[0020] According to further preferred embodiments of the present invention, the FLIR camera is provided with an uncooled focal plane array (FPA) which detects the image focused by the lens assembly. The FPA preferably uses bolometers as the detector array elements. Alternatively and preferably, the detector array elements may be ferroclectric or of any other suitable type. According to further preferred embodiments of the present invention, the camera is located at the front of the vehicle, and images the forward IR field of view of the road scene ahead. The camera is preferably located within the front grill of the vehicle, forward of the radiator, to avoid thermal interference therefrom.

[0021] The video signal from the camera is preferably processed by means of a signal processing and control unit, and, in the case of the vehicular embodiments, is then preferably transferred to the HUD projection unit for display of the image on the windshield in front of the driver. A preferred position on the windshield for projecting the image is above the driver's head, so that the driver can shift his view effortlessly from the HUD image to the real view, in much the same way as he uses the rear view mirror. The windshield preferably has a semi-transparent, slightly reflecting film coating in that area, to allow the projected HUD image to be visible to the driver. According to further preferred embodiments of the present invention, the HUD unit preferably includes control circuitry operative to modulate the light level of the projected image as a function of the outside ambient light level, and alternatively or additionally, according to individual driver preference. A height control for adjusting the height of the display to match each individual driver's height is also preferably provided.

[0022] There is also provided in accordance with another preferred embodiment of the present invention, an infra red imaging lens assembly including a single thin lens as the only focussing element, the lens having a first convex surface facing the infra red object, and a second concave surface facing an imaging plane of the lens, and further having an aperture stop disposed between the object plane and the first surface of the lens.

[0023] The lens typically satisfies the following conditions:

5°<FOV<60°  (1)

0.5<F<4  (2)

0.7f<r1<3.1f  (3)

f<r2<infinity  (4)

1.4<n<4.5  (5)

0.4f<bf<f  (6)

0.05f<t<f  (7)

[0024] where:

[0025] f is the focal length;

[0026] F is the f-number;

[0027] FOV is the field of view (diagonal full angle);

[0028] r1 is the radius of curvature of the front-facing convex surface of the lens;

[0029] r2 is the radius of curvature of the rear-facing concave (or flat) surface of the lens;

[0030] n is the refractive index of the lens material at a wavelength near the center of the spectral range being imaged;

[0031] bf is the back focal length between the center of the rear-facing surface of the lens and the Gaussian image plane;

[0032] t is the center thickness of the lens.

[0033] The values of r1 and r2 are of opposite sign to those of Yoshikawa, since the first surface of the lens according to the present invention is convex and the second concave, the opposite to that of Yoshikawa.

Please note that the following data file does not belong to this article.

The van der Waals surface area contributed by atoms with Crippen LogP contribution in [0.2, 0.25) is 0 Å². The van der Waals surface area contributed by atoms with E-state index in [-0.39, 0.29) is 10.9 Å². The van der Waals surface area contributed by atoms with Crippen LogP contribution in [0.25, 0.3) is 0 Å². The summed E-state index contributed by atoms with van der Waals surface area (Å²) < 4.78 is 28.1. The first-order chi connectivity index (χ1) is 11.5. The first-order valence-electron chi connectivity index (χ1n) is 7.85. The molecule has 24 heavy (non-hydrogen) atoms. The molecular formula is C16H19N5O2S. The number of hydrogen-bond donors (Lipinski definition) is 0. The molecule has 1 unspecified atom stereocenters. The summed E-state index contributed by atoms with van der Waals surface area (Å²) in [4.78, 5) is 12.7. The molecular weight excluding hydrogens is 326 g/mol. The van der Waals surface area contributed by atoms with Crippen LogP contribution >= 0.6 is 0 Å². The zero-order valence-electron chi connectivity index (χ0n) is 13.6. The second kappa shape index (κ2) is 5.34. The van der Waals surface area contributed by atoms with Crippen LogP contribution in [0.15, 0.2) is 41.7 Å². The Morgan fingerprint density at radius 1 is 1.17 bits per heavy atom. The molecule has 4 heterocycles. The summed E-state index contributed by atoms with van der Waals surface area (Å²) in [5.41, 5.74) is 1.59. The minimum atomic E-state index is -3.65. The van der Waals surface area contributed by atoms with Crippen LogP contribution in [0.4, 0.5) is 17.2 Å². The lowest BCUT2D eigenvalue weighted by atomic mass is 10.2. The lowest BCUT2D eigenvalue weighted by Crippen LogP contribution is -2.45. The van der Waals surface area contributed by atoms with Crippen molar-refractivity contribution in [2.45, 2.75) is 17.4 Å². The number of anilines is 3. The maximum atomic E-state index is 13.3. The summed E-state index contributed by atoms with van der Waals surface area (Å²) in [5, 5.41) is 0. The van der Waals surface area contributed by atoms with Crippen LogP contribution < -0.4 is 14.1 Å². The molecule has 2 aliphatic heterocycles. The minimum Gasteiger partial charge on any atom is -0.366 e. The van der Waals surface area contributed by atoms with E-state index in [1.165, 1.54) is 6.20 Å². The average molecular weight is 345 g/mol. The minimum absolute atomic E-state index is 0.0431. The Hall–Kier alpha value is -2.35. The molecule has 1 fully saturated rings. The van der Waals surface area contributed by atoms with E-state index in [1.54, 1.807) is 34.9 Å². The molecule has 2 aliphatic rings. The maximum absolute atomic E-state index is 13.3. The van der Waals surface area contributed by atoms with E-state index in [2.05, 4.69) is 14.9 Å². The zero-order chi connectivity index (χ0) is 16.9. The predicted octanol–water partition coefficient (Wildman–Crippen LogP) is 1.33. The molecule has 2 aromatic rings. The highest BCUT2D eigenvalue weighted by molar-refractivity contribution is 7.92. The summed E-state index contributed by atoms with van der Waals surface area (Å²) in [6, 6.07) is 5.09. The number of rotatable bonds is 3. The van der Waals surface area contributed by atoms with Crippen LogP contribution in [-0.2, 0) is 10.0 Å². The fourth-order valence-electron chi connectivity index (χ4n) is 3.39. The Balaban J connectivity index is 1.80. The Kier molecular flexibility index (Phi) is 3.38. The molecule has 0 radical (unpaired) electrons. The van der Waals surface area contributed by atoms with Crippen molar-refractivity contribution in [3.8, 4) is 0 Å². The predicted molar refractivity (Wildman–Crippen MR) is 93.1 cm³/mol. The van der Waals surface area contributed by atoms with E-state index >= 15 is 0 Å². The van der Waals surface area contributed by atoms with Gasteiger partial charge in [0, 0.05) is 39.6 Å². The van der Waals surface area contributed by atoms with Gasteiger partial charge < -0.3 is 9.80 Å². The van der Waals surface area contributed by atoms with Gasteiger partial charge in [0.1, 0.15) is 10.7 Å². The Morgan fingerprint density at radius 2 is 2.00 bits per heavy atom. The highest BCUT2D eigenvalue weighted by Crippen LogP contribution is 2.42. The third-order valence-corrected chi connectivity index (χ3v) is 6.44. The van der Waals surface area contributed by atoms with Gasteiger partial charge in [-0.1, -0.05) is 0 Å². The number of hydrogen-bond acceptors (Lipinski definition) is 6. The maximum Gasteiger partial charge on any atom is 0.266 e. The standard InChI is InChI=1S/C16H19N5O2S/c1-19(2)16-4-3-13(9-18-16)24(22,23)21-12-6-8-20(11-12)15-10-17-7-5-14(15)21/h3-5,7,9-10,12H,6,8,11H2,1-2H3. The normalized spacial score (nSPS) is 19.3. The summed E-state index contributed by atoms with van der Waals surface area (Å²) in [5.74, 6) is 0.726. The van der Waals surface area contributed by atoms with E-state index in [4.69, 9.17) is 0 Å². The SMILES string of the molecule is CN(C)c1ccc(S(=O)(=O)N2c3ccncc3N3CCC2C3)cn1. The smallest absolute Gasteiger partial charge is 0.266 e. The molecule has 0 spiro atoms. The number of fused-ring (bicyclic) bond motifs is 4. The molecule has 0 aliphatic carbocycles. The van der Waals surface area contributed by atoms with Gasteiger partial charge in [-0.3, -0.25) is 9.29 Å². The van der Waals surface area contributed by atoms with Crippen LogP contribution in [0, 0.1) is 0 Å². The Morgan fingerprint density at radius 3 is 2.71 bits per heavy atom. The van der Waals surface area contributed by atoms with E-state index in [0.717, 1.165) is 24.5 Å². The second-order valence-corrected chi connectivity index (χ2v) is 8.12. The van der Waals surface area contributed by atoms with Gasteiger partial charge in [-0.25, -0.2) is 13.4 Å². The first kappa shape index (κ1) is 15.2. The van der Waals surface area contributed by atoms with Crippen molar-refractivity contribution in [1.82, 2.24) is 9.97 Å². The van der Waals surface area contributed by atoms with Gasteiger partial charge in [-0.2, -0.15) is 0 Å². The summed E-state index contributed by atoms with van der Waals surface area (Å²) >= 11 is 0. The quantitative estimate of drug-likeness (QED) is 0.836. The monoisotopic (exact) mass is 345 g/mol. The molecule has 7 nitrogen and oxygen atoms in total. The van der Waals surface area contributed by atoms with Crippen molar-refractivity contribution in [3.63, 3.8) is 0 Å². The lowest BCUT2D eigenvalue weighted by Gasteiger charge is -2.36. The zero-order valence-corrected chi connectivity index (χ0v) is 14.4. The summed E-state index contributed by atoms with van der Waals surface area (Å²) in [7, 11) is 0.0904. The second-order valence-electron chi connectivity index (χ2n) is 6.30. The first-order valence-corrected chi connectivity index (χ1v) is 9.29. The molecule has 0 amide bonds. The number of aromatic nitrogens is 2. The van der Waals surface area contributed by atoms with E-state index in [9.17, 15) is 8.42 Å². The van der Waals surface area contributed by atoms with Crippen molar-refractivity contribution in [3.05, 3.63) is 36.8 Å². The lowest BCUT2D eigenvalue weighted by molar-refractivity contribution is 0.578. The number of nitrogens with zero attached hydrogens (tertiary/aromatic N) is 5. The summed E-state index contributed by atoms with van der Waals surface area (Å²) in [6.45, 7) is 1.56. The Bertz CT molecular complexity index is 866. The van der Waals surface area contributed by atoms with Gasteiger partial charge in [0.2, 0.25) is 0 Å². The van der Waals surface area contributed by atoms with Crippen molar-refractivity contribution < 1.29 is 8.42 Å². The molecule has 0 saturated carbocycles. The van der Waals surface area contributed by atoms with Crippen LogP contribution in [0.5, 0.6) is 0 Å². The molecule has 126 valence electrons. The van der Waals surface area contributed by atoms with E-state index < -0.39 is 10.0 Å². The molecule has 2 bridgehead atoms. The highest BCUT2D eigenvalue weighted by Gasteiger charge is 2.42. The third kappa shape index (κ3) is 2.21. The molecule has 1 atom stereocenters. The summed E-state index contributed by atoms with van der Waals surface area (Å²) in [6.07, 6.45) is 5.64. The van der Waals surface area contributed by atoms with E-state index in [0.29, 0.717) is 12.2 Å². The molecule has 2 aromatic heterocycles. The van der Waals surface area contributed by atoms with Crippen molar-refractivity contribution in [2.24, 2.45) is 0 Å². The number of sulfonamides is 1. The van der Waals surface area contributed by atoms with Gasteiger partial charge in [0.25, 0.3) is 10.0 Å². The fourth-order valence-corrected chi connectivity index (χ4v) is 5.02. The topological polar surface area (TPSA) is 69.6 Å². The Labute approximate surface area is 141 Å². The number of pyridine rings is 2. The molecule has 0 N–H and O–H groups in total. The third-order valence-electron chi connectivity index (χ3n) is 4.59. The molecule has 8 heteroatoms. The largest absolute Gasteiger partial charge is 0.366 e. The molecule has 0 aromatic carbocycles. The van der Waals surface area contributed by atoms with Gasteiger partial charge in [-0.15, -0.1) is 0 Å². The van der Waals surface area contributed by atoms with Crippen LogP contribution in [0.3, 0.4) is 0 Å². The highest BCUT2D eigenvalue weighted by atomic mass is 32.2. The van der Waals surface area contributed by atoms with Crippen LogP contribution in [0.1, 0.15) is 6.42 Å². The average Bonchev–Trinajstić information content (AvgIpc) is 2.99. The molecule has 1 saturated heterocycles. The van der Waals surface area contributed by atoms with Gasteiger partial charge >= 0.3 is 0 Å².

[0034] Preferably the lens satisfies the following conditions:

8°<FOV <35°  (1)

0.7<F<2.8  (2)

0.7f<r1<3.1f  (3)

f<r2<infinity  (4)

2<n<4.5  (5)

0.7f<bf<f  (6)

0.05f<t<0.3f  (7)

−0.1f<d<10f  (8)

[0035] where:

[0036] f is the focal length;

[0037] F is the f-number;

[0038] FOV is the field of view (diagonal full angle);

[0039] r1 is the radius of curvature of the front-facing convex surface of the lens;

[0040] r2 is the radius of curvature of the rear-facing concave (or flat) surface of the lens;

[0041] n is the refractive index of the lens material at a wavelength near the center of the spectral range being imaged;

[0042] bf is the back focal length between the center of the rear-facing surface of the lens and the Gaussian image plane;

[0043] t is the center thickness of the lens;

[0044] d is the position of the stop relative to the center of the front-facing surface of the lens—a positive value means that the stop is forward of the lens and a negative value means that the stop is behind the center of the front-facing surface of the lens.

[0045] More preferably the lens satisfies the following conditions:

8°<FOV <35°  (1)

0.7<F<2.8  (2)

0.7f<r1<3.1f  (3)

f<r2<infinity  (4)

2<n<4.5  (5)

0.7f<bf<f  (6)

0.05f<t<0.3f  (7)

0.7f<d<10f  (8)

[0046] where:

[0047] f is the focal length;

[0048] F is the f-number;

[0049] FOV is the field of view (diagonal full angle);

[0050] r1 is the radius of curvature of the front-facing convex surface of the lens;

[0051] r2 is the radius of curvature of the rear-facing concave (or flat) surface of the lens;

[0052] n is the refractive index of the lens material at a wavelength near the center of the spectral range being imaged;

[0053] bf is the back focal length between the center of the rear-facing surface of the lens and the Gaussian image plane;

[0054] t is the center thickness of the lens;

[0055] d is the position of the stop relative to the center of the front-facing surface of the lens—a positive value means that the stop is forward of the lens and a negative value means that the stop is behind the center of the front-facing surface of the lens.